When I began this fibromyalgia journey, I was hoping that I could manage my symptoms without the addition of one of those medicines that you see on commercials all the time. You know the one where the woman is wearing way to much makeup for a weekday and her home is way to clean to have Fibro. Then the announcer pipes in and quickly rambles off a million side effects including death and tells ME that I should talk to MY doctor about it. Thankfully I have one of those doctors that owns a television and she already knew about the medicines available to treat fibromyalgia.
Anyway, I was already taking Zoloft for my anxiety issues and after reading a few books on fibromyalgia I thought that maybe I could control it with some supplements that I had read could be beneficial. I stocked up on B12, B6, D and all the rest of the alphabet along with a few supplements that were marketed directly for people with fibromyalgia and chronic fatigue syndrome. I figured it couldn’t hurt anything other than my wallet. However, my primary physician knew better and started to wean me down off of the Zoloft in preparation for the next step. That is when my symptoms started to dramatically worsen.
I was a hot mess. I did not have any SSRI meds in my system and I was feeling the full extent of the disease. I couldn’t go to work, I couldn’t move, I was barely sleeping at night and I was in a constant state of misery. If I had any doubt in me that I didn’t have fibromyalgia it was swept away in a flood of pain and tears. I was a broken human that needed to tough it out a little bit longer to make sure that I wouldn’t suffer a reaction called serotonin syndrome. Serotonin syndrome is a group of symptoms that can occur when you take more than one medication that works along our natural serotonin pathways. The excess amount of serotonin in the central nervous system can cause tremors, sweating, diarrhea, agitation and high body temperature. Or what I used to call in my grad school days, Monday.
It wasn’t until I saw the physiatrist that she started me on Cymbalta. At that point, I was a willing participant. I was started out at a measly 20 mg and she told me that if I was handling the medication well after 2 weeks that I could go up to 40 mg. Now if you have fibromyalgia, you are probably laughing at that statement as my friend laughed at me when I told her about my dose. After a week, I called my primary and told her that I was starting to feel a little bit better and asked her what she thought of my dosage. She was straight forward and honest with me and advised me to go up to 40 mg until the bottle was empty and then I could start at the 60 mg dose. Once I had reached the 60 mg dose, I was starting to see some real change. The level of pain that I was experiencing on a daily basis had decreased. I had a little more energy and I was in a better mood. Overall, I was a much nicer person to be around. My physician could see it too. I would walk into the office with a smile and I was cracking jokes again. The Cymbalta was helping but it was not the only medication that I was taking. I still needed some additional drugs for my pain and insomnia.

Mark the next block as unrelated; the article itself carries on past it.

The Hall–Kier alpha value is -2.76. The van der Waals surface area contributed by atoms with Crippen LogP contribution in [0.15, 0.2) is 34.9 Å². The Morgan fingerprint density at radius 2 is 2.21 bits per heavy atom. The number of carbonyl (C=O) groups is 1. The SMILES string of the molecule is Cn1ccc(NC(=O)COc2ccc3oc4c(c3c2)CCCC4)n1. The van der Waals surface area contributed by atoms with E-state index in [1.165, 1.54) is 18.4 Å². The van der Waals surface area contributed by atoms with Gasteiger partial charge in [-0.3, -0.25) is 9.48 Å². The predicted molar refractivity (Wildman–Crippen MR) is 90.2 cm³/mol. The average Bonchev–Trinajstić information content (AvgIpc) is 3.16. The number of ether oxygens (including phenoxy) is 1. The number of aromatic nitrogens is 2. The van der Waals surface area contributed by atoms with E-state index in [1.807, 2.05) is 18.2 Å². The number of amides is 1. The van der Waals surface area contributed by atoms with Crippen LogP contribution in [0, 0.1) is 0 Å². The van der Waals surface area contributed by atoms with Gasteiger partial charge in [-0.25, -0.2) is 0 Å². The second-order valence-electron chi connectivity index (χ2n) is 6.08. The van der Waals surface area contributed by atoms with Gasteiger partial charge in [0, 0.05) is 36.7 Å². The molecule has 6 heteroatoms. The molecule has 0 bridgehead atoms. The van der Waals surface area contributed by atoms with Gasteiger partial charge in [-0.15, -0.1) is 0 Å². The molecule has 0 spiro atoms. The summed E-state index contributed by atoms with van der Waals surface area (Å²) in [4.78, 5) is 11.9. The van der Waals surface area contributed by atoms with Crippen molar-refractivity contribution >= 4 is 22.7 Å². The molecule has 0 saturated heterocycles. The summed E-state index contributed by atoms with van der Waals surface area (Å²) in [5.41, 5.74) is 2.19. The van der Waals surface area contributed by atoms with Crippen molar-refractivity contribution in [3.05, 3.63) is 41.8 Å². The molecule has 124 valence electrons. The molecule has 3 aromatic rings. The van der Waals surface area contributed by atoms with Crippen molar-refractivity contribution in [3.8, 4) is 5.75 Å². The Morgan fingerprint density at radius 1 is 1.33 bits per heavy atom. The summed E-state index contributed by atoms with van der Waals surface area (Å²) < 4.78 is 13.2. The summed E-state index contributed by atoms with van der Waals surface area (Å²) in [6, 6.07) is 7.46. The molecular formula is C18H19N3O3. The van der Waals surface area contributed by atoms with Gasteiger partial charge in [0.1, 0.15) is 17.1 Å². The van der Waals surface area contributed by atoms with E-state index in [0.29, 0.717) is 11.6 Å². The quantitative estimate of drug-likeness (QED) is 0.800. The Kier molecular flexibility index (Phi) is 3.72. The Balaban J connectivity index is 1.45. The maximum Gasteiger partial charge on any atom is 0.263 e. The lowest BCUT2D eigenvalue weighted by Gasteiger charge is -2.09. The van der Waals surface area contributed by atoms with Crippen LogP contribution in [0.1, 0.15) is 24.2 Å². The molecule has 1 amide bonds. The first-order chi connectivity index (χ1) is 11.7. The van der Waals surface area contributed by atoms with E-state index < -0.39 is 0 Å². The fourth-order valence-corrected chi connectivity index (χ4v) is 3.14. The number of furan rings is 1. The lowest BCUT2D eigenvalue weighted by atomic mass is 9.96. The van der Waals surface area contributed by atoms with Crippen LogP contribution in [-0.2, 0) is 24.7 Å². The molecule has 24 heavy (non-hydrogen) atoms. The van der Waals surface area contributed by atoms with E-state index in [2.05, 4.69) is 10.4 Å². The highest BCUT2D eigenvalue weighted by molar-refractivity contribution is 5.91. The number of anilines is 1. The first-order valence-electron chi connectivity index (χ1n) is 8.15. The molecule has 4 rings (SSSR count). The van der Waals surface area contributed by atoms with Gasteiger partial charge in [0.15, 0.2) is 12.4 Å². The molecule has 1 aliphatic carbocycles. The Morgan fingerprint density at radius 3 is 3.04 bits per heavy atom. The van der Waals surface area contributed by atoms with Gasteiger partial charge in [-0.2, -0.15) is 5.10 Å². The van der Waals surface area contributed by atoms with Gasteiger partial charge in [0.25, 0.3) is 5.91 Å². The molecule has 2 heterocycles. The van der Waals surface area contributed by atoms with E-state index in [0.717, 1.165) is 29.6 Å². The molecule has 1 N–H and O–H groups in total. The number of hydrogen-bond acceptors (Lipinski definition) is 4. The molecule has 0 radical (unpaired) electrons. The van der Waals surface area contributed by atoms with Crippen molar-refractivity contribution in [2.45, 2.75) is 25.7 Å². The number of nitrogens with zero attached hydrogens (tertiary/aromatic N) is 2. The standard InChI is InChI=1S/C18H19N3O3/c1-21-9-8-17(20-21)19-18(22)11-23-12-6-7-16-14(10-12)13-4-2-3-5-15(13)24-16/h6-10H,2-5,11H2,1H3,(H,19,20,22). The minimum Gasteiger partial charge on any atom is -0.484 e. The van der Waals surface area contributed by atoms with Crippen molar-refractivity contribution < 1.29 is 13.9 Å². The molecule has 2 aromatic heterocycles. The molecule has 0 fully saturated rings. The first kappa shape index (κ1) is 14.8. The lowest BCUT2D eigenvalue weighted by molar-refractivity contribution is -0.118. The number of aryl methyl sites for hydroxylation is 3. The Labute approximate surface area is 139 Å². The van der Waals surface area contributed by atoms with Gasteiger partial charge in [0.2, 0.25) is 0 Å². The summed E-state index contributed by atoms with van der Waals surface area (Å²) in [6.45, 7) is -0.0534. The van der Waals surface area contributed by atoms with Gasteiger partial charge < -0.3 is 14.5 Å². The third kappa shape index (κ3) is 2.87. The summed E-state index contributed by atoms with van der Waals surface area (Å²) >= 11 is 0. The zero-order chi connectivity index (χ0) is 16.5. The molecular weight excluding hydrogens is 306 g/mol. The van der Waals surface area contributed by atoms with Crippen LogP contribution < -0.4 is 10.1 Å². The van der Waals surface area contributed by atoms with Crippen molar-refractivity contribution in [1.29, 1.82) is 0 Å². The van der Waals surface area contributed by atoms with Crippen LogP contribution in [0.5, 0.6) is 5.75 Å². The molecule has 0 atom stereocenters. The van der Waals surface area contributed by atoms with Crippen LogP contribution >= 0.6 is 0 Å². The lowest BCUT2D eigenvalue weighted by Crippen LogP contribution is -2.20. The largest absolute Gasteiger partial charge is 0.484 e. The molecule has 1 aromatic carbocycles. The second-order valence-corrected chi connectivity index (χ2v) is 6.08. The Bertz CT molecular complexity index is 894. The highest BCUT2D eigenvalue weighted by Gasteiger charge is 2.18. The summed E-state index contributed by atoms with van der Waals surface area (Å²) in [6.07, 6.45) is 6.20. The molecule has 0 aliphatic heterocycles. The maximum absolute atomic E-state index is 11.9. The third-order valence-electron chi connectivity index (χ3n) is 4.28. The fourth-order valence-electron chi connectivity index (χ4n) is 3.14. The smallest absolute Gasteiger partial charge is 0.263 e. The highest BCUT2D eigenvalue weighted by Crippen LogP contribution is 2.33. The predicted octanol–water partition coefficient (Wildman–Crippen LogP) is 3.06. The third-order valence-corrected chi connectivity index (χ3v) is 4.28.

A few of the problems that I am currently experiencing are from the side effects of the Cymbalta. Some common side effects are nausea, dry mouth, constipation, dizziness and sweating. ( Sign me up, right?). My biggest issues right now are the horrible heartburn and absolutely NO sex drive. ( If you weren’t feeling sorry for my husband yet, then this is a good time to start.) Personally, I consider anything that affects what I get to eat as a serious side effect. My physician advised me last night that I should stay away from caffeine (tea), chocolate, spicy and greasy foods. That is basically my entire diet. I have also added on omeprazole to my regular routine. If things don’t get better in 6 weeks then I will be taken off of Cymbalta and put on a different medication. So stay tuned because it sounds like another exciting future blog post.
The thing that I want everyone to take away is that there is no one right way to treat fibromyalgia. It is important to have doctors that you can trust and a community that you can reach out to during this time. Hopefully you have a great support system and you will consider joining this community.